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ACSM'S Health & Fitness Journal:
doi: 10.1249/01.FIT.0000269064.26336.0c
Departments: You Asked For It: Question Authority

You Asked For It: Question Authority

Nieman, David C. Dr.PH, FACSM

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David C. Nieman, Dr.P.H., FACSM, is a professor and a director of the Human Performance Laboratory, Appalachian State University in Boone, NC, an active researcher, and an author of several textbooks on health and fitness. Email your questions to

Q: I exercise vigorously for 1 to 2 hours a day, sweat a lot, and often notice salt residue on my skin after I have cooled down. Do I need to ingest salt tablets to replace the salt I lose in sweat?

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A: No, you do not need to ingest salt tablets, although you train up to 2 hours a day. Yes, it is true that your sweat has salt in it, approximately ¼ to ½ teaspoon per quart. However, even if you sweat approximately 1 to 2 quarts per hour of exercise, the salt lost from your body is easily replaced from the diet and sports drinks (1,2). Also, if you train hard on a regular basis, you are unlikely to develop a salt deficiency even with high sweat rates on hot days because training promotes changes in your body that conserve salt.

Some athletes, however, need to be concerned about adequate salt intake. American football athletes, for example, can lose 10 quarts of sweat a day during twice-a-day practice sessions (3). Ultramarathon athletes can sweat out gallons of body water during prolonged race events. The danger for these athletes is low body sodium levels (i.e., hyponatremia) (4,5). If water or other low-sodium beverages are consumed in high amounts, the loss of sodium in the sweat causes the sodium level in the blood to fall too low, causing symptoms similar to heat illness. These symptoms include fatigue, light-headedness, weakness, cramping, weight gain, nausea, bloating and/or swelling, dizziness, headache, confusion, fainting, disorientation, and seizures or coma (severe cases).

To prevent hyponatremia, ultra-athletes and football players should avoid overdrinking water relative to the sweat rate, obtain body weights every 1 to 2 hours and then adjust beverage intake to maintain weight, and use sports drinks that contain sodium (4,5). But let me emphasize that for you and most other hard-core fitness enthusiasts, hyponatremia is not a concern.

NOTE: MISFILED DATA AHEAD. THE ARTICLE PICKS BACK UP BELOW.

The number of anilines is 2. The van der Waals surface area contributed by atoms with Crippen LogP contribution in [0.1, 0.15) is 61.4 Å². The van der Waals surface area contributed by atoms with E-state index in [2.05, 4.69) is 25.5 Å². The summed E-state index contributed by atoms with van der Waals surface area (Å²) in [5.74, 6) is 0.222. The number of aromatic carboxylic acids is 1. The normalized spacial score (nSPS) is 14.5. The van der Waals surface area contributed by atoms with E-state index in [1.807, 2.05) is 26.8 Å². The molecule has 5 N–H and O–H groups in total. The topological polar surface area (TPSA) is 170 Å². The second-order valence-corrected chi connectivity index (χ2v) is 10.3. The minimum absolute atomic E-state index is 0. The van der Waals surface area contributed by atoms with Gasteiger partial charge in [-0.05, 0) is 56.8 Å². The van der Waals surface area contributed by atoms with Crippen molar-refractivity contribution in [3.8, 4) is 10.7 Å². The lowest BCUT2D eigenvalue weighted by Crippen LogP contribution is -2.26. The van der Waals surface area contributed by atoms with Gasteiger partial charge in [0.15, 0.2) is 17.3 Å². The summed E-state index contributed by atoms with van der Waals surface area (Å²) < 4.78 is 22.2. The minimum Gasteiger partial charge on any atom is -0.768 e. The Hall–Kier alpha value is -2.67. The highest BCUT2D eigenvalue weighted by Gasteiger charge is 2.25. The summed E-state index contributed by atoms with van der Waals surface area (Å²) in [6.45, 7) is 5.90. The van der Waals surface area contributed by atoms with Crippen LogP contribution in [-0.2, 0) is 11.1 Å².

If loss of body sodium is not an issue for most exercisers, then why, you may ask, do sports drinks contain sodium? The addition of small amounts of sodium to a sports beverage enhances palatability, helping individuals take in more fluids during and after workouts (6). Also, beverages with sodium in them lead to less urination than plain water and counter the drop in water from the blood compartment during exercise. However, sodium from sports drinks does not enhance intestinal fluid absorption in most people with an adequate dietary intake or improve endurance performance. The American College of Sports Medicine recommends that 0.5 to 0.7 g of sodium be added to each liter of sports drink (6).

As I am sure you are aware, the issue for most adults is excessive diet salt intake. Salt or sodium chloride is 40% sodium. One teaspoon of salt weighs approximately 5,000 mg and has 2,000 mg of sodium. Sodium is an essential mineral that plays a role in the regulation of water balance, normal muscle tone, acid-base balance, and the conduction of nerve impulses. Your body needs approximately 500 mg of sodium per day, but most Americans consume much more-approximately 4,000 to 6,000 mg per day or more than double the recommended amount.

High sodium intake is associated with high blood pressure, a form of cardiovascular disease and a key risk factor for myocardial infarction and strokes. High blood pressure (i.e., a systolic blood pressure of 140 mmHg or higher or a diastolic blood pressure of 90 mmHg or higher) is a major health concern and is now found among 26% of all American adults. Another 31% have prehypertension, defined as a systolic blood pressure ranging from 120 to 139 mmHg or a diastolic blood pressure of 80 to 89 mmHg.